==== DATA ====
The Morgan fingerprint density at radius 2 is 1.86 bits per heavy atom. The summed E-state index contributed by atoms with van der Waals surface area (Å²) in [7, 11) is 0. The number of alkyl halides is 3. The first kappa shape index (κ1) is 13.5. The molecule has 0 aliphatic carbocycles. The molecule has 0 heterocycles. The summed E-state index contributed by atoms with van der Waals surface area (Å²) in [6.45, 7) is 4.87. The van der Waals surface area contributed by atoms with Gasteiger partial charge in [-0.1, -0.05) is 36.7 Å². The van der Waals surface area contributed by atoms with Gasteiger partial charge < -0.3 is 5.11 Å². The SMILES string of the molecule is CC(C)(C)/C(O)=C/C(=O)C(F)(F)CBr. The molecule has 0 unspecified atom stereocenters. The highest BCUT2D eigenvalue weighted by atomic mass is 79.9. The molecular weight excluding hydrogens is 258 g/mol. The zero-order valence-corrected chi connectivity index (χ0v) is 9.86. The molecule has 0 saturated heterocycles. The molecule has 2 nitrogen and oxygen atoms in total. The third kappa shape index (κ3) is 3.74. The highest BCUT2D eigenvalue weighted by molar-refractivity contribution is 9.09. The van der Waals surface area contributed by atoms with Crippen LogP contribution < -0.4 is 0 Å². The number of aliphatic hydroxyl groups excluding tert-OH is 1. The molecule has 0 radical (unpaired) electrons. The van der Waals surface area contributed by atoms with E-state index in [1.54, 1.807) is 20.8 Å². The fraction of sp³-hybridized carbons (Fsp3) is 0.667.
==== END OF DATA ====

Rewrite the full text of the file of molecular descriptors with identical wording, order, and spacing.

The Morgan fingerprint density at radius 2 is 1.86 bits per heavy atom. The summed E-state index contributed by atoms with van der Waals surface area (Å²) in [7, 11) is 0. The number of alkyl halides is 3. The first kappa shape index (κ1) is 13.5. The molecule has 0 aliphatic carbocycles. The molecule has 0 heterocycles. The summed E-state index contributed by atoms with van der Waals surface area (Å²) in [6.45, 7) is 4.87. The van der Waals surface area contributed by atoms with Gasteiger partial charge in [-0.1, -0.05) is 36.7 Å². The van der Waals surface area contributed by atoms with Gasteiger partial charge < -0.3 is 5.11 Å². The SMILES string of the molecule is CC(C)(C)/C(O)=C/C(=O)C(F)(F)CBr. The molecule has 0 unspecified atom stereocenters. The highest BCUT2D eigenvalue weighted by atomic mass is 79.9. The molecular weight excluding hydrogens is 258 g/mol. The zero-order valence-corrected chi connectivity index (χ0v) is 9.86. The molecule has 0 saturated heterocycles. The molecule has 2 nitrogen and oxygen atoms in total. The third kappa shape index (κ3) is 3.74. The highest BCUT2D eigenvalue weighted by molar-refractivity contribution is 9.09. The van der Waals surface area contributed by atoms with Crippen LogP contribution < -0.4 is 0 Å². The number of aliphatic hydroxyl groups excluding tert-OH is 1. The molecule has 0 radical (unpaired) electrons. The van der Waals surface area contributed by atoms with E-state index in [1.54, 1.807) is 20.8 Å². The fraction of sp³-hybridized carbons (Fsp3) is 0.667.